I know that all these services can be accessed at your television, but they all remain difficult to configure and leverage in their current forms. Sony had a chance to take a big step towards re-establishing themselves as the king of the television. Granted, they might have tried to do these behind the scene only to be shunned by the aforementioned players. We might never know. But as it is constituted, the PS4 should do okay. Gamers will want to get their hands on the device, but they will continue to be relegated to a back seat when it comes to the home technology landscape.
Sony has finally retired the venerable Walkman. What a long and memorable trip it has been for what has become an iconic image of the 1980s and a device that has revolutionized music, technology and our lives. Today we get our music via our laptops, smartphones, tables, sunglasses and various versions of MP3 players – you can get an MP3 player for less than $30 at CVS now! With music moving wholeheartedly into the digital age, is it any surprise that getting our music on tapes is no longer a viable business model?
With this retirement ceremony, we should reflect on all that the Walkman has done. For those of you old enough, do you remember how we listened to our music prior to the Walkman? I sort of remember…first it was not portable, unless you consider a boom box as portable. It certainly was not personal, the aforementioned boom box was not intended to keep the music personal and private! Or we could listen in our cars or at home on our refrigerator sized stereo. The main form factors were either the vinyl record or the tape…some tried the 8 tracks.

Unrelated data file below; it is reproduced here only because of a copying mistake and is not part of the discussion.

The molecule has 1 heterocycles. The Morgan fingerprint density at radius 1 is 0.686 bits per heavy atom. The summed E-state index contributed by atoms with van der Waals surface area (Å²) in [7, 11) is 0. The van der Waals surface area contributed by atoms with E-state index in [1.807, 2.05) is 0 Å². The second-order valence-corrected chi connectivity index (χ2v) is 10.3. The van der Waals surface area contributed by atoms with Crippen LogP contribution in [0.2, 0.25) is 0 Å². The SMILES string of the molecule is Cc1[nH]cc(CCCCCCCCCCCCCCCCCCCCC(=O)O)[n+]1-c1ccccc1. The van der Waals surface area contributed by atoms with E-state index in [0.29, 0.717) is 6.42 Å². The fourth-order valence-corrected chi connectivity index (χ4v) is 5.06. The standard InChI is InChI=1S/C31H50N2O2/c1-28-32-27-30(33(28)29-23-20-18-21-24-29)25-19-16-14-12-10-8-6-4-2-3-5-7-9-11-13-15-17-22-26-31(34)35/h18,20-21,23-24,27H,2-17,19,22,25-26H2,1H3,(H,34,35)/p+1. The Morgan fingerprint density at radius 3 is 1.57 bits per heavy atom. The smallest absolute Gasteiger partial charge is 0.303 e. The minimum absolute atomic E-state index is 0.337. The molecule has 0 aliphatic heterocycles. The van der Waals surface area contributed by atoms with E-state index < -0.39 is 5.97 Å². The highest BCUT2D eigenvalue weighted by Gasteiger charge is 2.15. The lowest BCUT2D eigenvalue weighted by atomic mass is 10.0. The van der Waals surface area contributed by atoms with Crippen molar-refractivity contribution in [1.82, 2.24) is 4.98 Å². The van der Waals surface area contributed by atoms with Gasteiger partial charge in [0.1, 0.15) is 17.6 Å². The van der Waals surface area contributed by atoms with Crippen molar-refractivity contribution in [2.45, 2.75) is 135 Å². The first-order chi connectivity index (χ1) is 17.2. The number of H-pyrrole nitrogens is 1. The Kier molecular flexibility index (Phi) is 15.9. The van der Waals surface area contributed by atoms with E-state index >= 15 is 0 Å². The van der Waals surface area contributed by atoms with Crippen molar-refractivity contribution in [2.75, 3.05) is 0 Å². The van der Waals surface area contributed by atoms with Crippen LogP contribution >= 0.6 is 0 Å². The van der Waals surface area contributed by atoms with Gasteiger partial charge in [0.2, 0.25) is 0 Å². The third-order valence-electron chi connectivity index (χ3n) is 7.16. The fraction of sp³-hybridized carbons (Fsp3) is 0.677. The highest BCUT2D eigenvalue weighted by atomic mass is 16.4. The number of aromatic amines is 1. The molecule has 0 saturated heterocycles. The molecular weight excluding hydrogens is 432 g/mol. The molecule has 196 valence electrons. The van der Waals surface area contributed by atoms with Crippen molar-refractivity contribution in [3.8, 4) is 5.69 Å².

When Sony came out with the Walkman they were introducing a new product category, and while we could not imagine not having portable music, at the time represented a leap of faith that the device would sell. Did it ever. The notion of portable entertainment was revolutionized by the Walkman. Sony taught us that we could have our music and radio with us at all times, as long as we had fresh batteries we could always put our headphones on and “tune” out the world and enjoy our entertainment. What can be delivered and transported in one’s device has only expanded – who would have thought 10 years ago you could have an app that would monitor your personal training regiment?
Today we all expect to be able to carry our entertainment in a portable device, we have Sony and the Walkman to thank for starting this revolution. Happy retirement!